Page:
Wednesday, September 2, 2009
Those who have seen the movie, "Julie and Julia," are already comparing this pivotal scene to such classics as "Casablanca" and "Gone with the Wind." As for me, "My Fair Lady" springs instantly to mind.
"Julie and Julia" is based on a book of the same name by Julie Powell and Julia Child's "My Life in France."
The late Julia Child, of course, is the iconic author of the ground-breaking "The Art of French Cooking," and the larger-than-life host of a series of wildly-successful TV programs that ran from the 60s through the 90s.
But, as we all know, Julia Child came into gourmet cooking late in life and had to be guided along the way. That's where I come in. Here I am in the movie, playing myself, in a scene with Meryl Streep as Julia Child. Throughout the movie, Julia Child is Eliza Doolittle to my Professor Harold Higgins. Trust me, in the beginning I couldn't even get Julia to boil water.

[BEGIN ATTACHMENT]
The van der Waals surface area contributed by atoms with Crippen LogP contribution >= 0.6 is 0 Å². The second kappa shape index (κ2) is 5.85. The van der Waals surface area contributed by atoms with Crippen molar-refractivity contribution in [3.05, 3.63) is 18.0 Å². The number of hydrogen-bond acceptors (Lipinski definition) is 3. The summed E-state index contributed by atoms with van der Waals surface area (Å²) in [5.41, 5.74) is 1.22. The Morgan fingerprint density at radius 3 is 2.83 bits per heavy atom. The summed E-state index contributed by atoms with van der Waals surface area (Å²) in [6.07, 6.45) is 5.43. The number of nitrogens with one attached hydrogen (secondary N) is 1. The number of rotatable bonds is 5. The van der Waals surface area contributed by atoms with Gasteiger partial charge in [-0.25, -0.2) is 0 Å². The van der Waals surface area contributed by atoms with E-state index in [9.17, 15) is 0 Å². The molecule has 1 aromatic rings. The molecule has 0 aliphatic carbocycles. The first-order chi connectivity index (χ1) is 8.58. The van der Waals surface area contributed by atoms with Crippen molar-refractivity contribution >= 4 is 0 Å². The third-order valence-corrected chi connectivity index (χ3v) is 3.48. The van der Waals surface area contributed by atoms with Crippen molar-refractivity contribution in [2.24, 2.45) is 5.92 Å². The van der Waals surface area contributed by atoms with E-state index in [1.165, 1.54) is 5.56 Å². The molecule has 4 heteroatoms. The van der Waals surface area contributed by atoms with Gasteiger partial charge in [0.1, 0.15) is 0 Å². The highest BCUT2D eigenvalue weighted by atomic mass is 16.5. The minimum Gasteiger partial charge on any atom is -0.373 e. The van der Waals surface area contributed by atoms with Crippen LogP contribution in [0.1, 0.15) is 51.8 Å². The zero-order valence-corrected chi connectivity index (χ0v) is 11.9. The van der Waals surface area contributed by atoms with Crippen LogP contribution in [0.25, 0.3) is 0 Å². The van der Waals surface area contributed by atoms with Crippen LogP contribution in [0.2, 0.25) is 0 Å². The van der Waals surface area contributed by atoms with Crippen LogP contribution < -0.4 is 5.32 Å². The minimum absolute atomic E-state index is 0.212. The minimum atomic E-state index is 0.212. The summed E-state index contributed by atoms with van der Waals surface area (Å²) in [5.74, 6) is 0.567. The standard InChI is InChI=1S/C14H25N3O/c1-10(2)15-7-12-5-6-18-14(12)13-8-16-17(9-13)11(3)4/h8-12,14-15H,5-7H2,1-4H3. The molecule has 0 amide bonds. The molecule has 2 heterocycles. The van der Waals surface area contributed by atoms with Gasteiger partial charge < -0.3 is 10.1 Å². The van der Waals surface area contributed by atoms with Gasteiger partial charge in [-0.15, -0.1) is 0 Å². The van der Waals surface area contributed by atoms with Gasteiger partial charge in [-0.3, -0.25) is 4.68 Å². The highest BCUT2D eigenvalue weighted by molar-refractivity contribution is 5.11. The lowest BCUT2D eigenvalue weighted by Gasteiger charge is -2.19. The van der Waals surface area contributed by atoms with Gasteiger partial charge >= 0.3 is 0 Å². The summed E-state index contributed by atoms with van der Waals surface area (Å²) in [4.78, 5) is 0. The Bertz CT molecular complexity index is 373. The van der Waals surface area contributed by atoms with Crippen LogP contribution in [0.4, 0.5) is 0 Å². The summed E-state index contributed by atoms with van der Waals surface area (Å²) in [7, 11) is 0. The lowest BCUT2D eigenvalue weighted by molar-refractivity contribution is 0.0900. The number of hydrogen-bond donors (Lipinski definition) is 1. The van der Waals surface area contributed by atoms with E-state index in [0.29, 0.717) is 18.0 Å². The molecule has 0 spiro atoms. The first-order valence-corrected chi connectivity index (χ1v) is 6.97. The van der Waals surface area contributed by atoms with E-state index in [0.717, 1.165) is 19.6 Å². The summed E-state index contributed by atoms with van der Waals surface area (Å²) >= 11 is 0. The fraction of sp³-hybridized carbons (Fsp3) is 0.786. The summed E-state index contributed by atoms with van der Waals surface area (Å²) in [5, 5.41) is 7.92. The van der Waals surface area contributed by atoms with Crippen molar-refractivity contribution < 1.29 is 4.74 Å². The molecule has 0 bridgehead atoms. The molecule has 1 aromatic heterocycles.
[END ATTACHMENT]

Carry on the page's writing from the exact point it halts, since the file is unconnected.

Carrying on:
As you will recall, I made a bet with a friend that I could pass Julia off as a gourmet French chef who I would get signed to a book deal and TV contract. After months of frustration, I was finally ready to try out Julia in public. Well, you know the result. Julia didn't know a whisk from an egg beater. The Gâteau Victoire au Chocolat Mousseline that she is making (pictured here) came out with the taste and texture of a Michelin tire.
The wrong kind of Michelin rating, take my word for it. All she had to do was follow my recipe.
The rest, of course, is history. I quit in frustration and was never heard from again while Julia went on to become an international celebrity. Julia always credited me for her success, citing her determination to spite me as the motivation for her to keep going.